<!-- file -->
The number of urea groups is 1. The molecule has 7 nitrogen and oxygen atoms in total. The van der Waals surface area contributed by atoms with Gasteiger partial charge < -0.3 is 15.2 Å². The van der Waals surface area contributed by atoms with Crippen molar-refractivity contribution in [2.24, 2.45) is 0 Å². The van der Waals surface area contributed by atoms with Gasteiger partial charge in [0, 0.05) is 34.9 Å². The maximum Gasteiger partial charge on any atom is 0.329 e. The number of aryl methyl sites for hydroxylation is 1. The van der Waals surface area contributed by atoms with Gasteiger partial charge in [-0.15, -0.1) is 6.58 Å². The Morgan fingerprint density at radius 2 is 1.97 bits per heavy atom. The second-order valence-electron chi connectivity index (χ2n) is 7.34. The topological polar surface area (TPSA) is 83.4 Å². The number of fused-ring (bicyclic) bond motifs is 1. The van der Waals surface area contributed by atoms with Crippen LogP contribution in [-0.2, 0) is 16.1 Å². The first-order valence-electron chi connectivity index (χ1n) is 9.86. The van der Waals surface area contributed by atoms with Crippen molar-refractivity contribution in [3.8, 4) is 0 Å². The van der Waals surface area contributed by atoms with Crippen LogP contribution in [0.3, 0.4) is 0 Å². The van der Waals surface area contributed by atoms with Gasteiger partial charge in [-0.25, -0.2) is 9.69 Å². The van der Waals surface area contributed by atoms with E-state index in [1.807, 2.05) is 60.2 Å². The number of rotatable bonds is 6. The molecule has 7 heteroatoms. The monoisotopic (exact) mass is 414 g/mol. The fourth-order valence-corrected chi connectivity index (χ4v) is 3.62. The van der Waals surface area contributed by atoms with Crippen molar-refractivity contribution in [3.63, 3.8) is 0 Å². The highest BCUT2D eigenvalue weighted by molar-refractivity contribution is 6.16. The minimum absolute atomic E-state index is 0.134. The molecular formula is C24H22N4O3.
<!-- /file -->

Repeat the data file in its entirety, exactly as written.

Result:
The number of urea groups is 1. The molecule has 7 nitrogen and oxygen atoms in total. The van der Waals surface area contributed by atoms with Gasteiger partial charge < -0.3 is 15.2 Å². The van der Waals surface area contributed by atoms with Crippen molar-refractivity contribution in [2.24, 2.45) is 0 Å². The van der Waals surface area contributed by atoms with Gasteiger partial charge in [0, 0.05) is 34.9 Å². The maximum Gasteiger partial charge on any atom is 0.329 e. The number of aryl methyl sites for hydroxylation is 1. The van der Waals surface area contributed by atoms with Gasteiger partial charge in [-0.15, -0.1) is 6.58 Å². The Morgan fingerprint density at radius 2 is 1.97 bits per heavy atom. The second-order valence-electron chi connectivity index (χ2n) is 7.34. The topological polar surface area (TPSA) is 83.4 Å². The number of fused-ring (bicyclic) bond motifs is 1. The van der Waals surface area contributed by atoms with Crippen LogP contribution in [-0.2, 0) is 16.1 Å². The first-order valence-electron chi connectivity index (χ1n) is 9.86. The van der Waals surface area contributed by atoms with Crippen molar-refractivity contribution in [3.8, 4) is 0 Å². The van der Waals surface area contributed by atoms with Crippen LogP contribution in [0.3, 0.4) is 0 Å². The van der Waals surface area contributed by atoms with Gasteiger partial charge in [-0.25, -0.2) is 9.69 Å². The van der Waals surface area contributed by atoms with E-state index in [1.807, 2.05) is 60.2 Å². The number of rotatable bonds is 6. The molecule has 7 heteroatoms. The monoisotopic (exact) mass is 414 g/mol. The fourth-order valence-corrected chi connectivity index (χ4v) is 3.62. The van der Waals surface area contributed by atoms with Crippen molar-refractivity contribution in [3.63, 3.8) is 0 Å². The highest BCUT2D eigenvalue weighted by molar-refractivity contribution is 6.16. The minimum absolute atomic E-state index is 0.134. The molecular formula is C24H22N4O3.